In recent days we have seen political action committees (PACs) claiming they are "prohibited" from running political ads in primary states due to "new rules" regarding "electioneering communications."  As explained below, these claims are incorrect.  What they are really doing is trying to avoid the need to reveal the identity of their contributors, following a US District Court decision in March.

Under Federal Election law, an "electioneering communication" is a broadcast, cable or satellite communication that refers to a clearly identified candidate for federal office within 30 days of a primary or 60 days of an election, targeted to 50,000 or more people in the state or district the candidate seeks to represent. For President and Vice Presidential candidates, an "electioneering communication" is one that can be received by 50,000 or more people within 30 days of a state primary or the nominating convention.

By federal statute, sponsors of "electioneering communications" must disclose the names and addresses of each donor who contributed $1000 or more to the sponsoring organization. This is is the provision that led to the US District Court decision at issue.

Continue Reading Some PACs Stop Running “Electioneering Communication” Ads to Avoid Reporting Requirements

On March 16, David Oxenford spoke at a Continuing Legal Education Seminar on the FCC’s Political Broadcasting rules. The panel, sponsored by the Federal Communications Bar Association, included another attorney in private practice, an attorney from the NAB, Bobby Baker (the head of the FCC’s Political Broadcasting office), and a media time buyer for political candidates. The panel not only discussed the basic rules governing political advertising on broadcast stations, but also dealt with topics including the impact of the Citizen’s United case on FCC rules (see our post here on that topic), issues of what to do if a political spot contains objectionable content, and how stations should deal with complaints from candidates about the content of political ads. Many of these topics and others are discussed in the Davis Wright Tremaine Political Broadcasting Guide, available here.  The discussion also provided a useful reminder on certain aspects of the law regarding how much broadcast stations can charge political candidates for the purchase of advertising time on broadcast stations.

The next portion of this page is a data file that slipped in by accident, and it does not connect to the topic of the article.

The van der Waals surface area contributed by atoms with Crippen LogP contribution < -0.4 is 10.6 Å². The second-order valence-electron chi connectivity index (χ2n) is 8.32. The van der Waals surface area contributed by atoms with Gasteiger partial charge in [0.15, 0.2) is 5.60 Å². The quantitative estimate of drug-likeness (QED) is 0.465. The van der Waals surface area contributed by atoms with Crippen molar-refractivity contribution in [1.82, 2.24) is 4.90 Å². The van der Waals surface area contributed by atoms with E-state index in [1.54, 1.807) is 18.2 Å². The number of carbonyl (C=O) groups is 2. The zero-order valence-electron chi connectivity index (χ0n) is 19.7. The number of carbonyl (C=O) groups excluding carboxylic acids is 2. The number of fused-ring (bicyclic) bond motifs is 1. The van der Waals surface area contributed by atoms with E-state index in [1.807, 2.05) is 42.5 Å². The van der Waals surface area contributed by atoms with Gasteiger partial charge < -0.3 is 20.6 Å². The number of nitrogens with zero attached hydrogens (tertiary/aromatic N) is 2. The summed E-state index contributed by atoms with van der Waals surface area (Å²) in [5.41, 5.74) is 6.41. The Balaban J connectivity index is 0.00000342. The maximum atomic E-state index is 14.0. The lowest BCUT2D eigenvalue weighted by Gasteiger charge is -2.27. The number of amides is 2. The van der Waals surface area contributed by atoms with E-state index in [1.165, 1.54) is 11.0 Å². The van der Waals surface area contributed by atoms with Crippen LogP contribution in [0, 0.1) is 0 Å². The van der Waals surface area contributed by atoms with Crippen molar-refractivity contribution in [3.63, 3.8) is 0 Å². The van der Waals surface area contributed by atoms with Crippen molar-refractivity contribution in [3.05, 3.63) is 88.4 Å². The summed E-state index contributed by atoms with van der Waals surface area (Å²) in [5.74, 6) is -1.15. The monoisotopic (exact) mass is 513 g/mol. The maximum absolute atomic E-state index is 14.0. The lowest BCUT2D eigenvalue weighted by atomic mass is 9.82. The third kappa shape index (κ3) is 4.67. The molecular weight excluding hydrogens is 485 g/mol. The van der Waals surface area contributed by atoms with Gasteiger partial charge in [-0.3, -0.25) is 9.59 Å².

At the session, the political time buyer complained that broadcast stations were trying to charge political candidates premium prices for purchases of advertising time outside the “political window.” During the window, 45 days before a primary and 60 days before a general election, stations are required to charge candidates the “lowest unit rate” charged for any spot of the same class of time run on the broadcast station. Outside the window, broadcasters do not have to charge lowest unit rates but, as the buyer reminded the audience, they do still need to charge “comparable rates” to what the station charges advertisers for the same type of purchase. So, while candidates do not get volume discounts without buying in volume (as they do during the window), if they do buy in the required volume, they should get the same discount that other advertisers get. Stations should not “mark up” the rates charged to political candidates outside of the window.

Continue Reading Reminders About Rates to Be Charged to Candidates At Communications Law Seminar